The 113th Congress earned the nickname of the “do-nothing Congress.” But how does the most recent crop of lawmakers on Capitol Hill compare in productivity to its predecessors?
A review of the number of public bills passed by Congress since 1947 conducted by the Pew Research Center found that the 113th Congress is not, in fact, the “least productive.”
Instead, the crop of lawmakers in the legislature from 2013 to 2014 takes the No. 2 spot among the least-productive Congress’.
At the end of the session, which wrapped up before Christmas, the 113th Congress enacted 296 laws, of which 212 were deemed “substantive” by the Pew Research Center. The organization considers any law besides “building renamings, commemorative-coin issuances and other purely ceremonial” as significant.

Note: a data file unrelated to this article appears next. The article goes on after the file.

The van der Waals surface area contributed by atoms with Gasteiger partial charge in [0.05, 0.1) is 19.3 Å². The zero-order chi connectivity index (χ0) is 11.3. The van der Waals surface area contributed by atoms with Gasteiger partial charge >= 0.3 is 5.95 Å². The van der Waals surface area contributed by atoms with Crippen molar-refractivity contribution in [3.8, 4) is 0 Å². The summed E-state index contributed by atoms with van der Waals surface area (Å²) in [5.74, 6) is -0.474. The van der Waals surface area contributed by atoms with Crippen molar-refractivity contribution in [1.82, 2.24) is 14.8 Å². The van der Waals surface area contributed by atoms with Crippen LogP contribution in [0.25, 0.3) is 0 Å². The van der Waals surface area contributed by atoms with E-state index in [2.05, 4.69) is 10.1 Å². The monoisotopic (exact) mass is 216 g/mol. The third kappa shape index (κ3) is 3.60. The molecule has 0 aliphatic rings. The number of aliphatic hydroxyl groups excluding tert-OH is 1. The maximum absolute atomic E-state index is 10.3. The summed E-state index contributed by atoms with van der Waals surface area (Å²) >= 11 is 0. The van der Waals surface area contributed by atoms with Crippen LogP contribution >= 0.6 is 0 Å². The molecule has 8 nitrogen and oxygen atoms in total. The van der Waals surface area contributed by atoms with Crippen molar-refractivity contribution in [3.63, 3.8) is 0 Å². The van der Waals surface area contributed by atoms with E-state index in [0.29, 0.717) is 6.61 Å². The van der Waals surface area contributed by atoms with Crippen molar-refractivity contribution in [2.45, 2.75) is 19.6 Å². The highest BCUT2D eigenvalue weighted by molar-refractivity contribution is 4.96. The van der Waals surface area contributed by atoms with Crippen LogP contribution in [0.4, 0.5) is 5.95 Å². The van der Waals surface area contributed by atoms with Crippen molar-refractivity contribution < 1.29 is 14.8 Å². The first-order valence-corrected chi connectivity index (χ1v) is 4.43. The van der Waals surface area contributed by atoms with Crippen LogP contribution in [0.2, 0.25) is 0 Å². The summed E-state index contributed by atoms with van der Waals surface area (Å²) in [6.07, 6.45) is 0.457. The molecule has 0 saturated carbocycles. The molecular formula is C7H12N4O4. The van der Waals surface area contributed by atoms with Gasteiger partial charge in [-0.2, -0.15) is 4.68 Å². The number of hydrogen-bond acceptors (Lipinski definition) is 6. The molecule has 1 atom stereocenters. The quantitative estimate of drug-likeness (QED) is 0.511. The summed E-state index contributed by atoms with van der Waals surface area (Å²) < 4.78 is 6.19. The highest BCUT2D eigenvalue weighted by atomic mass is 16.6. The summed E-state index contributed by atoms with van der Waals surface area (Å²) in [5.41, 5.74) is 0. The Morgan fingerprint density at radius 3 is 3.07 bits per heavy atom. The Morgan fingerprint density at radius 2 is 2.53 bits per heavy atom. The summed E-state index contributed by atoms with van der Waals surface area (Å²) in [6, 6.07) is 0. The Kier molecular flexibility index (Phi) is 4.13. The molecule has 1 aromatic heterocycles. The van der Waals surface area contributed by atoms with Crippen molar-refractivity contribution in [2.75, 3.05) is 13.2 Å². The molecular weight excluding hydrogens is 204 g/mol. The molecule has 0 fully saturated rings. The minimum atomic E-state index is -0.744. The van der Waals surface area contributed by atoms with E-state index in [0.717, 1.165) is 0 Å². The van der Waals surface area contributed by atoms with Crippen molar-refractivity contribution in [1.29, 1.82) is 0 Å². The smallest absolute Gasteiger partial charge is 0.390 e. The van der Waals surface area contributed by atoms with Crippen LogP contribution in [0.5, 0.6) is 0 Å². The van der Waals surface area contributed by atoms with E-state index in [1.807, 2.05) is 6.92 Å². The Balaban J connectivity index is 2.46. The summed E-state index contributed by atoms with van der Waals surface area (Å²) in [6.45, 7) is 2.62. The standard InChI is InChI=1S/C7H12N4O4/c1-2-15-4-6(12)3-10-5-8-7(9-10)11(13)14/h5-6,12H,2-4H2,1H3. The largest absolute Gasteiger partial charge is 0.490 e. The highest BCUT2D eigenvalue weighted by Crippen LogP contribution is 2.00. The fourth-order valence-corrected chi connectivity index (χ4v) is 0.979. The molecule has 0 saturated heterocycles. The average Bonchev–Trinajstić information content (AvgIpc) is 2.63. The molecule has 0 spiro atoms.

The 113th Congress became the second ‘least productive’ in modern history, passing 296 laws.
By comparison, the 112th Congress, which earns the title as the “least productive,” passed 283 laws. A total of 208 of those were considered “substantive.”
In contrast to the 112th and 113th Congresses, the 84th Congress, which served from 1955 to 1956, passed the most bills at 1,028.
Before members returned to their home districts before the Nov. 4 midterm elections, lawmakers had passed 185 bills.
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However, after returning for the lame-duck session, legislators passed 111 laws, including the $1.1 trillion CRomnibus government spending bill, a tax extenders package for expired tax breaks and the 2015 National Defense Authorization Act.
According to Pew, a growing number of bills are being passed during lame-duck sessions.
Those passed during November and December this year account for 37.5 percent of the total measures passed by the 113th Congress. During the last lame-duck session in 2012, 87 laws were passed, totaling 30.7 percent of the 112th Congress’ total legislative output.
During the previous lame-duck session in 2010, 99 laws were passed, making up 25.8 percent of the 111th Congress’ total bills passed.